Sympathy for Atheism

Sympathy for Atheism October 2, 2019

 

James Jordan photo of his friend Mark Goodman
Witnesses director Mark Goodman at work     (Still photo by James Jordan)

 

On Tuesday, I published a blog entry entitled “Peterson’s Rule,” which included a column that I originally published in 2007.  A passage in that column reads as follows:

 

If you encounter a religious group or an ideology or even an atheistic position that has attracted many people of diverse backgrounds for a considerable length of time, and you cannot see “how any intelligent person can possibly believe anything so manifestly crazy,” the problem is probably in you — at least as much as it is in the other person.  You don’t know or understand enough to make a judgment, for intelligent people undoubtedly do believe it.  So long as you imagine that no “intelligent” person could honestly fall for such nonsense, you dehumanize those you disagree with, or you assume (and this is very common) that they are all, somehow, dishonest.

 

In response to that post, I have been challenged by at least one critic:  Am I posing?  Pretending?  Can I really sympathetically understand the position of even an atheist?

 

The answer is Yes.  I can.

 

Ultimately, I find atheism not only enormously unattractive but unpersuasive.  Still, I can understand why some decent and intelligent people find themselves compelled to be atheists.  There are many arguments for atheism, not a few of them reasonable.

 

One is, simply, the fact that God often seems not to be there.

 

Most if not all of us have had experiences where something that we desperately wanted didn’t come to us or didn’t occur, or where we were devastated by something that we had earnestly, tearfully, prayed to be spared.  When our long anticipated newborn first grandchild lay near death in a Florida hospital, for instance, the heavens seemed totally silent despite my intense appeals.  And she died.  It was one of the worst periods of my life, our lives, though there have been a few comparable others.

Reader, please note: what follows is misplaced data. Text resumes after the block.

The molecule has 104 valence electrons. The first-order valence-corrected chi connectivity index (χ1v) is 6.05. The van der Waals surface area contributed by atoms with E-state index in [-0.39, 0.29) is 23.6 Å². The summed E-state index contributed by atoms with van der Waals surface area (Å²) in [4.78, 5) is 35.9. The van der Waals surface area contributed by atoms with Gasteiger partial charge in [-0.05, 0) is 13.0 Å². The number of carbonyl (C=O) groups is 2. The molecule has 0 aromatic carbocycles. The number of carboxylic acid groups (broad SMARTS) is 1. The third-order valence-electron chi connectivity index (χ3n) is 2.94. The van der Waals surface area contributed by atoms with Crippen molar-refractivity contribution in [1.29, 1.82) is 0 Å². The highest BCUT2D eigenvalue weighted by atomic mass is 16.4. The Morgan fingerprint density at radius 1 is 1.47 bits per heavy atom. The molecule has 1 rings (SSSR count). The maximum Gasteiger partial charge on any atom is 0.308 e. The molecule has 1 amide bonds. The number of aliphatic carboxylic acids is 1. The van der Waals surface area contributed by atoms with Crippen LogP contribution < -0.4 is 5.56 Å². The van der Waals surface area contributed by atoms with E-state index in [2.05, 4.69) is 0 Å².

Such moments, such experiences of the seeming absence of God, are even recorded in scripture:

 

“How long wilt thou forget me, O LORD?” pleaded the psalmist. “For ever? how long wilt thou hide thy face from me?”  (Psalm 13:1)

 

“O God,” begged the Prophet Joseph Smith from his long, wretched, unjust confinement in Liberty Jail, “where art thou? And where is the pavilion that covereth thy hiding place?”  (Doctrine and Covenants 121:1)

 

Even Jesus — who was, in Latter-day Saint and general Christian belief, the sinless, divine Son of God — cried out from the cross Eli, Eli, lama sabachthani?  “My God, my God, why hast thou forsaken me?”  (Matthew 27:46)

 

The late Anglo-American philosopher of religion John Hick wrote about what he called “epistemic distance,” God’s decision to withdraw from obvious participation in our world and our daily lives in order to preserve our freedom either to choose the divine or to reject it.  I believe in precisely that.  But I certainly understand those who interpret God’s seeming absence very differently than I do, as actual absence.  I ache for them.

 

 

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